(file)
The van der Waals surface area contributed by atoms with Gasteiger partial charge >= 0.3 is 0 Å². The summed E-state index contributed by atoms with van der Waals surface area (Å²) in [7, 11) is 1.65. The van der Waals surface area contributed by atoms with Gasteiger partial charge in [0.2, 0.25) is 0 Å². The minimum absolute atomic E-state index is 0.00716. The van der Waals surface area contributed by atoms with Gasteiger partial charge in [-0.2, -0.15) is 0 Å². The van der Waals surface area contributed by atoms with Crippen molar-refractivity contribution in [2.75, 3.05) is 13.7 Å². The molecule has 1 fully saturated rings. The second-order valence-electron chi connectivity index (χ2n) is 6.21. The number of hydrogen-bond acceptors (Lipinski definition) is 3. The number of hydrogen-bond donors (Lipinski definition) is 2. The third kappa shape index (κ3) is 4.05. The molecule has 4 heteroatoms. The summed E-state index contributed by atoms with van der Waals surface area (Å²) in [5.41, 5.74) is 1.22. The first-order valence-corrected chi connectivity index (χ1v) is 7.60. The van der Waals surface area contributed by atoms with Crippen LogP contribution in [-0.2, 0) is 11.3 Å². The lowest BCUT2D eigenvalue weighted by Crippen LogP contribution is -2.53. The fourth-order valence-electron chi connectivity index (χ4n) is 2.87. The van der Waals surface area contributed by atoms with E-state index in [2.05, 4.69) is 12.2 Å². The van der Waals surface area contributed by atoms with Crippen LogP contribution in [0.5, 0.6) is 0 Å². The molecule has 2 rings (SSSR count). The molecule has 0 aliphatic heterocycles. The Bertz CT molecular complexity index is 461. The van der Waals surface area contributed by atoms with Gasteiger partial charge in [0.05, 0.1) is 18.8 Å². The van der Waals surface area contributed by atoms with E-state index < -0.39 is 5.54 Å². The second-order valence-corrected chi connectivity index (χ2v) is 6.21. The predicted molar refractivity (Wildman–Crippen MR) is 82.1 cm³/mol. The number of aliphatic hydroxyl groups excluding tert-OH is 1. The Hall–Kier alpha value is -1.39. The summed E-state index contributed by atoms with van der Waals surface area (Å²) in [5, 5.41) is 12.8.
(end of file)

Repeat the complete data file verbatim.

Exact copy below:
The van der Waals surface area contributed by atoms with Gasteiger partial charge >= 0.3 is 0 Å². The summed E-state index contributed by atoms with van der Waals surface area (Å²) in [7, 11) is 1.65. The van der Waals surface area contributed by atoms with Gasteiger partial charge in [0.2, 0.25) is 0 Å². The minimum absolute atomic E-state index is 0.00716. The van der Waals surface area contributed by atoms with Gasteiger partial charge in [-0.2, -0.15) is 0 Å². The van der Waals surface area contributed by atoms with Crippen molar-refractivity contribution in [2.75, 3.05) is 13.7 Å². The molecule has 1 fully saturated rings. The second-order valence-electron chi connectivity index (χ2n) is 6.21. The number of hydrogen-bond acceptors (Lipinski definition) is 3. The number of hydrogen-bond donors (Lipinski definition) is 2. The third kappa shape index (κ3) is 4.05. The molecule has 4 heteroatoms. The summed E-state index contributed by atoms with van der Waals surface area (Å²) in [5.41, 5.74) is 1.22. The first-order valence-corrected chi connectivity index (χ1v) is 7.60. The van der Waals surface area contributed by atoms with Crippen LogP contribution in [-0.2, 0) is 11.3 Å². The lowest BCUT2D eigenvalue weighted by Crippen LogP contribution is -2.53. The fourth-order valence-electron chi connectivity index (χ4n) is 2.87. The van der Waals surface area contributed by atoms with E-state index in [2.05, 4.69) is 12.2 Å². The van der Waals surface area contributed by atoms with Crippen LogP contribution in [0.5, 0.6) is 0 Å². The molecule has 2 rings (SSSR count). The molecule has 0 aliphatic heterocycles. The Bertz CT molecular complexity index is 461. The van der Waals surface area contributed by atoms with Gasteiger partial charge in [0.05, 0.1) is 18.8 Å². The van der Waals surface area contributed by atoms with E-state index < -0.39 is 5.54 Å². The second-order valence-corrected chi connectivity index (χ2v) is 6.21. The predicted molar refractivity (Wildman–Crippen MR) is 82.1 cm³/mol. The number of aliphatic hydroxyl groups excluding tert-OH is 1. The Hall–Kier alpha value is -1.39. The summed E-state index contributed by atoms with van der Waals surface area (Å²) in [5, 5.41) is 12.8.